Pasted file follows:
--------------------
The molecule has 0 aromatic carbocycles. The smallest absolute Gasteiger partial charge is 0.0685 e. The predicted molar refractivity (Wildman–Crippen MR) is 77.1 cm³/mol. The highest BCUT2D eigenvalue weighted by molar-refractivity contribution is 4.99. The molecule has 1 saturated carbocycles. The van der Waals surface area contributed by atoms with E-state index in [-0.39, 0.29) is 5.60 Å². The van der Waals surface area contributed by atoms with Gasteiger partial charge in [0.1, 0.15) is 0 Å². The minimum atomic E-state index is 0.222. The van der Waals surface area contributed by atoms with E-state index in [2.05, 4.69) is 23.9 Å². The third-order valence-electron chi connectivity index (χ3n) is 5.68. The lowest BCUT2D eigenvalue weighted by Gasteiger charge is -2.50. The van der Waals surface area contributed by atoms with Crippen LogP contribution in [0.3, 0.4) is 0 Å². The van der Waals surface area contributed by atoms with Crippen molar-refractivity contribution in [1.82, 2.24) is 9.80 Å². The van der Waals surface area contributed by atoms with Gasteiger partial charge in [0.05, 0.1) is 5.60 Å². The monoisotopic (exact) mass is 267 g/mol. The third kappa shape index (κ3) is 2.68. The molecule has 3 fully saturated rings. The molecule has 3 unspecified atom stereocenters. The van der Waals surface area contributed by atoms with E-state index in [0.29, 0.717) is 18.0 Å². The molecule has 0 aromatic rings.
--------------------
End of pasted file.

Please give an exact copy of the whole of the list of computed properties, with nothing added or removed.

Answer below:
The molecule has 0 aromatic carbocycles. The smallest absolute Gasteiger partial charge is 0.0685 e. The predicted molar refractivity (Wildman–Crippen MR) is 77.1 cm³/mol. The highest BCUT2D eigenvalue weighted by molar-refractivity contribution is 4.99. The molecule has 1 saturated carbocycles. The van der Waals surface area contributed by atoms with E-state index in [-0.39, 0.29) is 5.60 Å². The van der Waals surface area contributed by atoms with Gasteiger partial charge in [0.1, 0.15) is 0 Å². The minimum atomic E-state index is 0.222. The van der Waals surface area contributed by atoms with E-state index in [2.05, 4.69) is 23.9 Å². The third-order valence-electron chi connectivity index (χ3n) is 5.68. The lowest BCUT2D eigenvalue weighted by Gasteiger charge is -2.50. The van der Waals surface area contributed by atoms with Crippen LogP contribution in [0.3, 0.4) is 0 Å². The van der Waals surface area contributed by atoms with Crippen molar-refractivity contribution in [1.82, 2.24) is 9.80 Å². The van der Waals surface area contributed by atoms with Gasteiger partial charge in [0.05, 0.1) is 5.60 Å². The monoisotopic (exact) mass is 267 g/mol. The third kappa shape index (κ3) is 2.68. The molecule has 3 fully saturated rings. The molecule has 3 unspecified atom stereocenters. The van der Waals surface area contributed by atoms with E-state index in [0.29, 0.717) is 18.0 Å². The molecule has 0 aromatic rings.